• “I was by that time thoroughly enmeshed in the kind of thoughts I had been warning myself to not think, and it helped to have the noise. It reminded me there was life beyond my room.” And honestly, the nights where my own self-doubt and self-hatred have kept me awake felt like this: like there wasn’t a world outside of the room that I was in. My depression has always had an isolating affect on me, and I can’t control when it arrives. When it does, it’s as if the rest of the universe has been erased, which is a strange feeling because I’m also judging myself harshly based on the standards the rest of the world values. (I never said my depression made much sense.)
  • And as Rupert thinks about the qualities that make Nick and Rob susceptible to failure or giving up, he eventually turns on himself: “I wished I dared hope there were things [Maree] had come to like about me. But I couldn’t think of any.”
  • OH, RUPERT. RUPERT. My immediate reaction was to sweep him up and hug him and tell him OH GOD NO THERE ARE SO MANY THINGS TO LIKE ABOUT YOU LIKE HOW YOU ARE SO DETERMINED TO DO GOOD AND HOW YOU’RE ABLE TO BE HONEST WITH YOURSELF AND CRITICIZE YOURSELF. It wasn’t long until I realized just how often I felt the same way. And I can’t control the fluctuations in my self-esteem! At least for me, I have no way to really stop a depressive episode when it starts. I just have to buckle in for the ride. And during that ride, I think a lot of things like this.
  • Of course, this sort of thinking is complicated for Rupert because he realizes that he unknowingly set this whole caper in motion. Back in the beginning of the book, he’d contacted Janine about Maree’s “legacy,” and Janine, who could easily spot a Magid, thought she had put two and two together. She thought that Rupert was coming to make Maree the Emperor.
  • Sigh. There are no coincidences. I SHOULD HAVE KNOWN.
  • I’m hoping that there’s some room for growth here. I want to believe that this is all going to be a catalyst for Rupert to resist the idea that he should do what was Intended of him. If that’s the case, then Them Up There made him complicit in the murder of three children and all the countless people killed in the explosion Gramos set off. It’s bad enough that Rupert feels personally responsible for so much of this due to the mistakes he’s made along the way. But should he feel so bad if it was Intended? Had Them Up There influenced things to happen this way all along?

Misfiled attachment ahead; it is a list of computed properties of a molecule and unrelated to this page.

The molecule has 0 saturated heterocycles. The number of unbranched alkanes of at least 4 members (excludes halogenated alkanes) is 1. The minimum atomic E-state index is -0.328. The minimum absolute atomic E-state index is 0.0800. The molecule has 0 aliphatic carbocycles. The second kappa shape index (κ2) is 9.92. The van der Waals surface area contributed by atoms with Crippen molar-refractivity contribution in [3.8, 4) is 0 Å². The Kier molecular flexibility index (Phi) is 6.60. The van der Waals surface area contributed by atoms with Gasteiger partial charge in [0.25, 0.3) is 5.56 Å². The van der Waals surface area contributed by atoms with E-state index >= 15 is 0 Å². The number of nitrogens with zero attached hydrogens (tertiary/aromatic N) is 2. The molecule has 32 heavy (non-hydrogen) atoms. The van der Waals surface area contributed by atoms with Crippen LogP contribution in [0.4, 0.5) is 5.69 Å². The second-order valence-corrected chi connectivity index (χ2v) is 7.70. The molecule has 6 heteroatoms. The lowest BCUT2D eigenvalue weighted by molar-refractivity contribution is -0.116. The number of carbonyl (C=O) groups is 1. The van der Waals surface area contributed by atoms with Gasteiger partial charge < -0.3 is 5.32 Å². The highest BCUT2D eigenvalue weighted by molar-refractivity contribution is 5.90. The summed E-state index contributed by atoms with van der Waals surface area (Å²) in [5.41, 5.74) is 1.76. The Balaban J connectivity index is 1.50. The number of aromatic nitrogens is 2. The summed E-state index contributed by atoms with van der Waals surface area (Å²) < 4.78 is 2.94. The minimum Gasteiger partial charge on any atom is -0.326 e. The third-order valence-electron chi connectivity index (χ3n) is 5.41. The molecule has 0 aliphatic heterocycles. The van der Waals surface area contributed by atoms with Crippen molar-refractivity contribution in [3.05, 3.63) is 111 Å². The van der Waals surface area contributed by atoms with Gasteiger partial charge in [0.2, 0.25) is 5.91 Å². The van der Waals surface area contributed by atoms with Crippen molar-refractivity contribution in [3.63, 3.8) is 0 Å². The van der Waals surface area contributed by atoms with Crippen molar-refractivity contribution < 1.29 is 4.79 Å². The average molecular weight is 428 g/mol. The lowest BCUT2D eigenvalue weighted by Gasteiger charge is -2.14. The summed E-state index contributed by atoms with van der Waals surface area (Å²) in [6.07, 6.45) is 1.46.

• It’s a monstrous idea, one that deeply upsets Rupert, especially when he realizes that the children from the colony were all deprived of the chance to truly experience life, and they were killed right on the cusp of freedom. It’s absolutely horrifying, and my heart broke all over again when Rupert started crying.
  • “I hoped her life would be better now. I ached to let her have something better. I wanted her to come back more than I have ever wanted anything. Ever.” Oh, Rupert. You destroy me.

The original text contains the word “mad.”

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About Mark Oshiro

Perpetually unprepared since '09.
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One Response to Mark Reads ‘Deep Secret’: Chapter 21

  1. I have been a HUGE fan of this car some time. I give computer system lessons to senior citizens and one of my clients had a 1968 Dodge Dart not positive if it had been a DTS? What a sweet ride. Coincidentally I just experienced the commercial to the new Dodge Dart and it seems quite sweet.